I am afraid we may need to stop using event notifications for exceptions due to this problem, because it is filling up the table used to capture the messages at a faster rate than they can be deleted. Frustrating! :)


    Ron Rice

    Wednesday, June 24, 2015 2:52 PM
  • One other note about event notification for exceptions: I know that at least one of the other types of message it captures is also bogus. It constantly records messages saying that temporary tables are not valid objects. For example, after executing sp_help I get a series of "errors" saying "Invalid object name '#spcnsttab'" and "Invalid object name '#spindtab'". That is clearly wrong. It seems like it is picking up some kind of low-level information that would not otherwise see the light of day because it is not really an error condition. I strongly suspect that is the case with these timeout messages as well.

    Ron Rice

    Wednesday, June 24, 2015 4:08 PM
  • One other note about event notification for exceptions: I know that at least one of the other types of message it captures is also bogus. It constantly records messages saying that temporary tables are not valid objects. For example, after executing sp_help I get a series of "errors" saying "Invalid object name '#spcnsttab'" and "Invalid object name '#spindtab'". That is clearly wrong. It seems like it is picking up some kind of low-level information that would not otherwise see the light of day because it is not really an error condition. I strongly suspect that is the case with these timeout messages as well.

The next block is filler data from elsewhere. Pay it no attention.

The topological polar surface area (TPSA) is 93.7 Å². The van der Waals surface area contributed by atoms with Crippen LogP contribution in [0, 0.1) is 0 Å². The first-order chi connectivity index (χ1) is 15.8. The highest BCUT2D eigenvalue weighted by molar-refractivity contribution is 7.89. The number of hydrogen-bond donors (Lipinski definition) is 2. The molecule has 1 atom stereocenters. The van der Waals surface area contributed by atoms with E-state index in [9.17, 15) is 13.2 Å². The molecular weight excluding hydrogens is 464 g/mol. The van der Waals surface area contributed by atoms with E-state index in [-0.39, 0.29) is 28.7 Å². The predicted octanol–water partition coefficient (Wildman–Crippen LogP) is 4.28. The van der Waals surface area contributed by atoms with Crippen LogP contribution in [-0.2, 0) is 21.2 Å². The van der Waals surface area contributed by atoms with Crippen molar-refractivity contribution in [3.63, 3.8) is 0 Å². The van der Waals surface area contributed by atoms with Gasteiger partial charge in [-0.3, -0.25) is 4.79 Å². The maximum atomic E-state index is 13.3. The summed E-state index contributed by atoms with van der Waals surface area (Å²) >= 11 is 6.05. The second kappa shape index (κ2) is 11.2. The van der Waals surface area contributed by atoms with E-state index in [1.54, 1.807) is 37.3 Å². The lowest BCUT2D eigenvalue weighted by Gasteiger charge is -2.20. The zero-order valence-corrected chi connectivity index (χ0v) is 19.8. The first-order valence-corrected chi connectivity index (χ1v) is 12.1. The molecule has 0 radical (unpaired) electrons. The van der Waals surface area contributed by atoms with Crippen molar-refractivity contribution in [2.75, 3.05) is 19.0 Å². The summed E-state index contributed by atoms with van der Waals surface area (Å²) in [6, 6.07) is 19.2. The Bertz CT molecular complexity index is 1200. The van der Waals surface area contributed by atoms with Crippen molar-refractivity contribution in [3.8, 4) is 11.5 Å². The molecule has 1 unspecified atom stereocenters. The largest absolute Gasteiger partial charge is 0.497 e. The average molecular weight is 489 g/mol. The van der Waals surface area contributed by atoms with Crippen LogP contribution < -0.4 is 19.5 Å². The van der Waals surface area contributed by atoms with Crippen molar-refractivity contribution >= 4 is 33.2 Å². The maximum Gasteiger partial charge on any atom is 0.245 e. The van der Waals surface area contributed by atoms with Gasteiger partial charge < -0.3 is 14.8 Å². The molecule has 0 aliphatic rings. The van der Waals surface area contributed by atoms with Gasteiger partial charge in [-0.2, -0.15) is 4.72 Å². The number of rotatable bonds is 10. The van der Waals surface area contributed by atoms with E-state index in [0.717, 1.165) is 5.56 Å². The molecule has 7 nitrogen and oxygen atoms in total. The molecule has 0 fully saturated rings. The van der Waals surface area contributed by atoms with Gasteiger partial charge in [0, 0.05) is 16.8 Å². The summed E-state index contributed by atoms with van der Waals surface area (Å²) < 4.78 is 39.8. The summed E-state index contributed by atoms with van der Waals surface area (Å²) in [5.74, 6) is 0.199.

This I can explain. You can see this also when you run Profiler and capture the Error:Exception and Error:User Message events, as well as the BatchStarting/Completed and StmtStarting/Completed events.

    If you run this:

    CREATE PROCEDURE bad_sp
    PRINT 'Hoppla!'
    --CREATE TABLE #temp(a int NOT NULL)
    SELECT * FROM #temp
    go
    EXEC bad_sp

    You will see something like this:

    BatchStarting CREATE PROCEDURE ...
    StmtStarting CREATE PROCEDURE ...
    Error:Exception  Invalid Object Name '#temp'
    StmtCompleted CREATE PROCEDURE ...
    BatchCompleted CREATE PROCEDURE ...
    BatchStarting EXEC bad_sp
    StmtStartting EXEC bad_sp
    Error:Exception  Invalid Object Name
    StmtStarting Print 'Hoppla!'
    Error:Exception  Invalid Object Name '#temp'
    Error:UserMessage Invalid Object Name '#temp'
    BatchCompleted EXEC bad_sp